There’s nothing wrong with assigning low-level work. Just be sure to add interesting, challenging, more-specialized tasks to the mix of everyone’s workday. Aren’t sure what they’d find challenging or interesting? Ask them! Perhaps it’s learning about a new product line, improving their demonstration skills, or trying their hand at displays. Divvy up or rotate the grunt work among everyone, and give some “good” tasks to everyone. You’ll minimize boredom, resentment and turnover.
Trap: No praise for good work. Managers and employers often neglect to congratulate or even mention part-timers’ good work. That’s uncool. And it can be devastating. “The recognition of a job well done is even more important for part-time workers,” says Peter A. Spevak, PhD, director of the Center for Applied Motivation (Rockville, MD). “Their own identity with the company is not as strong, and they need to be reinforced.” They feel they’re “just part timers” if they don’t get adequate praise for their achievement—and that de-motivates them. So go ahead, give “Part-timer of the Month” awards. And put photos of the winners where everyone—including your customers—can see them.
Trap: Conflicts with full-timers. If you also have full-time employees but poor communication with them, they may start feeling threatened by your part-timers. Fearing for their jobs, they may give part-timers a hard time, or not cooperate with them. Solution: “Bring your full-time employees together” before new part-timers arrive, says Burt Slatas, director of marketing at Olsten Staffing Services (Melville, NY). “Explain that your store needs the help,” and that the new people aren’t a threat to anyone’s job, he says.
Trap: No financial incentives. Traditionally, bonuses go to full-time sales associates and other staffers. But now, savvy employers have incentive programs for part-timers to motivate and reward them. “Develop some kind of a bonus plan based on gross sales or on some performance-based criterion,” says Schackne. Another option: “Consider providing benefits for part-time people,” says Roy E. Chitwood, president of Max Sacks International (El Segundo, CA). For example, “after a certain amount of time, offer insurance coverage, or [paid] vacation time for x number of hours of work.” Finally, think about paying part-timers a little more per hour than other retailers in your mall or area. This helps keep competitors from raiding your employees after you’ve invested in training them and bringing them along.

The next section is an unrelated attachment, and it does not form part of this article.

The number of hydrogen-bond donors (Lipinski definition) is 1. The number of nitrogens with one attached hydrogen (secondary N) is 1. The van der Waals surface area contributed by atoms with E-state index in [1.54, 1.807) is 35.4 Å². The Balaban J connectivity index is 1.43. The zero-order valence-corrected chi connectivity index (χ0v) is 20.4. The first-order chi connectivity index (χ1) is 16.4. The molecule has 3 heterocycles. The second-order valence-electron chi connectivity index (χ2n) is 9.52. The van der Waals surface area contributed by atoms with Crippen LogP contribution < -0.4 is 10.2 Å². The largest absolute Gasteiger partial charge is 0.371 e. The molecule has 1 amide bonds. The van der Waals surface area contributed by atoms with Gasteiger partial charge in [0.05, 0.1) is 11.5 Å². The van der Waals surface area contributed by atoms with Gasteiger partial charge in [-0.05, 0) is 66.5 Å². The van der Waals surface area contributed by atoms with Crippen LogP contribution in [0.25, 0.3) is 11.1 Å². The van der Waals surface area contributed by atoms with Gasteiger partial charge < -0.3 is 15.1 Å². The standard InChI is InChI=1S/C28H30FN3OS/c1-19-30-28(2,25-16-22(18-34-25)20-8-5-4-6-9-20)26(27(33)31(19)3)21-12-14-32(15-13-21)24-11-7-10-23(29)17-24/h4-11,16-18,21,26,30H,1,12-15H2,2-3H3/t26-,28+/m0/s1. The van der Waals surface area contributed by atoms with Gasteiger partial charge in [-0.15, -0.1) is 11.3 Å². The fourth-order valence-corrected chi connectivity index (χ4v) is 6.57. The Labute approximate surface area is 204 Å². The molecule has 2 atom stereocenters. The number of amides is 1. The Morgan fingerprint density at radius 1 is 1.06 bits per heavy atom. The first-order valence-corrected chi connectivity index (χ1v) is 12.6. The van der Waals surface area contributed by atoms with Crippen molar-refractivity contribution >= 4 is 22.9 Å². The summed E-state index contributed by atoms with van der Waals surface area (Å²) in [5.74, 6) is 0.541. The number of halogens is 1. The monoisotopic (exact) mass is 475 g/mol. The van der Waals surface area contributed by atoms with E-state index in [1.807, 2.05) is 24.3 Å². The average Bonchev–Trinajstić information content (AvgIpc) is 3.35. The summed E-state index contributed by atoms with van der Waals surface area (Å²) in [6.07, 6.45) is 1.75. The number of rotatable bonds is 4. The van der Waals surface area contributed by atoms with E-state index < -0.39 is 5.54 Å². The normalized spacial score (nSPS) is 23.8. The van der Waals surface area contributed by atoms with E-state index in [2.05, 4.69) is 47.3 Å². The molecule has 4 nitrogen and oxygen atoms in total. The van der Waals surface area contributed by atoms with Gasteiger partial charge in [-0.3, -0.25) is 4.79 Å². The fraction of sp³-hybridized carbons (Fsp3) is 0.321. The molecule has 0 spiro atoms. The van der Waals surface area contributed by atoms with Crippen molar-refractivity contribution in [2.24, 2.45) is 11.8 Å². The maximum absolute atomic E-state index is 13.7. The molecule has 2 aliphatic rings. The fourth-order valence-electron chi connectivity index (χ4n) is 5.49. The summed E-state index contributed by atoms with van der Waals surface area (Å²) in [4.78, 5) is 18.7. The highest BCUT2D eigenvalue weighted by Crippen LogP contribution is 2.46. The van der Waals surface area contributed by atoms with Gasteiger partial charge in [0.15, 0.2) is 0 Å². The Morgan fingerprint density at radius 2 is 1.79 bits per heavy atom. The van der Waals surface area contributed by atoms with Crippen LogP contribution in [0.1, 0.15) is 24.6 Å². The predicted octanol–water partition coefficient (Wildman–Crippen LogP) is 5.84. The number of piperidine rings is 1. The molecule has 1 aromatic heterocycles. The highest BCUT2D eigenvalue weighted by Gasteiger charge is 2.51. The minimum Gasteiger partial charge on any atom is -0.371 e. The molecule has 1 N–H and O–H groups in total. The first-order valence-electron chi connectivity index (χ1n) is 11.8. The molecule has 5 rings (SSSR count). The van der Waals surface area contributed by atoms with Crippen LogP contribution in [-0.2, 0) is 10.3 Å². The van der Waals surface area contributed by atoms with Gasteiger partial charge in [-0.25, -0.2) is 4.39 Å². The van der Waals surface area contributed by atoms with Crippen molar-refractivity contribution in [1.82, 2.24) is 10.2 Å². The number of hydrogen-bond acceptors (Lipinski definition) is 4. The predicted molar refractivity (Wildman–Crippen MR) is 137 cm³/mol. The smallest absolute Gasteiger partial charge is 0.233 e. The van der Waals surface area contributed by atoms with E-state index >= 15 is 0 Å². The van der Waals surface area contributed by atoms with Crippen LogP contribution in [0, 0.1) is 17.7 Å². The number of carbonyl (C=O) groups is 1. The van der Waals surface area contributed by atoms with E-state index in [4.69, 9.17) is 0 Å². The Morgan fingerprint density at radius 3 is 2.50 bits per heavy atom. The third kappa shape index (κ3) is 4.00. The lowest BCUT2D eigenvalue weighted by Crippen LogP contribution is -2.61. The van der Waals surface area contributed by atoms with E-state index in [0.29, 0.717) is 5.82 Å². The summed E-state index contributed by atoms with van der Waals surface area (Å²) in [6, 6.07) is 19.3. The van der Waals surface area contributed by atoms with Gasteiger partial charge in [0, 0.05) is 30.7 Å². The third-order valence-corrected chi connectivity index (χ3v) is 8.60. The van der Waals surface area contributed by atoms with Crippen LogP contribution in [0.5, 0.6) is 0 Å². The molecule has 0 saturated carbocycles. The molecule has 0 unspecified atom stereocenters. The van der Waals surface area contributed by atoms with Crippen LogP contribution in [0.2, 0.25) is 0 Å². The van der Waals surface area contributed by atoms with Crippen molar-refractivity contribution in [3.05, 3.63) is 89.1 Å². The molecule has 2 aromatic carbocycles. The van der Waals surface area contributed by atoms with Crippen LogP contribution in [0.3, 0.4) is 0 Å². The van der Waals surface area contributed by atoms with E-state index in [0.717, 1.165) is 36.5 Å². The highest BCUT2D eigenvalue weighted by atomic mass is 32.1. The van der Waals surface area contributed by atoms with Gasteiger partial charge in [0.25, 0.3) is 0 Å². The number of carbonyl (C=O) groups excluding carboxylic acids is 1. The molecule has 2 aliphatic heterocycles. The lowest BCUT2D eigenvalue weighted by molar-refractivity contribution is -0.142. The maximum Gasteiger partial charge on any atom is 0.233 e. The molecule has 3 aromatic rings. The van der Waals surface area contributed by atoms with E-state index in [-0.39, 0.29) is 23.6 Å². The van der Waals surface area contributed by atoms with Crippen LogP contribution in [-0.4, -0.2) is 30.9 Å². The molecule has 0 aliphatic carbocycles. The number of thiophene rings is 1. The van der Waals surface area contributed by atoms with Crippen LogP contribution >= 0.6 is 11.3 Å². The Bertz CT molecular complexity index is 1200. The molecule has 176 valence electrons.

Trap: Rigid hours. A substantial portion of part-time and temp employees don’t want to be tied down to a 9-to-5 or other fixed eight-hour shift. Some have kids, others have classes, and some just don’t want a full day every day. So capitalize on that! If you allow for some flexible scheduling that also meets your operation’s needs, you encourage your employees to continue being your employees.
Trap: No feedback. After a project or sales cycle is over, have a brain-storming session, says Kenneth Misa, president of HR Consulting Group (Glendale, CA), “to give part-timers some opportunity to express feelings.” What was done well? Poorly? What could make it better next time? Their answers can be “guideposts” for improving the way you treat and manage part-timers in the future—and increase your return on investment in them, he says. A similar note from Spevak: “Get feedback, even if you do it formally with a checklist. This lets the workers know you’re pleased to have them as part of your team. It’s reinforcement.”
Sidestepping these top 10 traps will help you motivate part-time employees to work with more enthusiasm and commitment to your business. And that, of course, is good for your bottom line. It can also put your business ahead of the competition for good employees. Employers in the past “have had the perception that part-time and temporary workers were disposable,” says Marc Silbert of Robert Half International (Menlo Park, CA).
“They came, performed menial functions, and left.” But now, he says, “they serve virtually all aspects of the workplace. They should be recognized as the professionals they are.”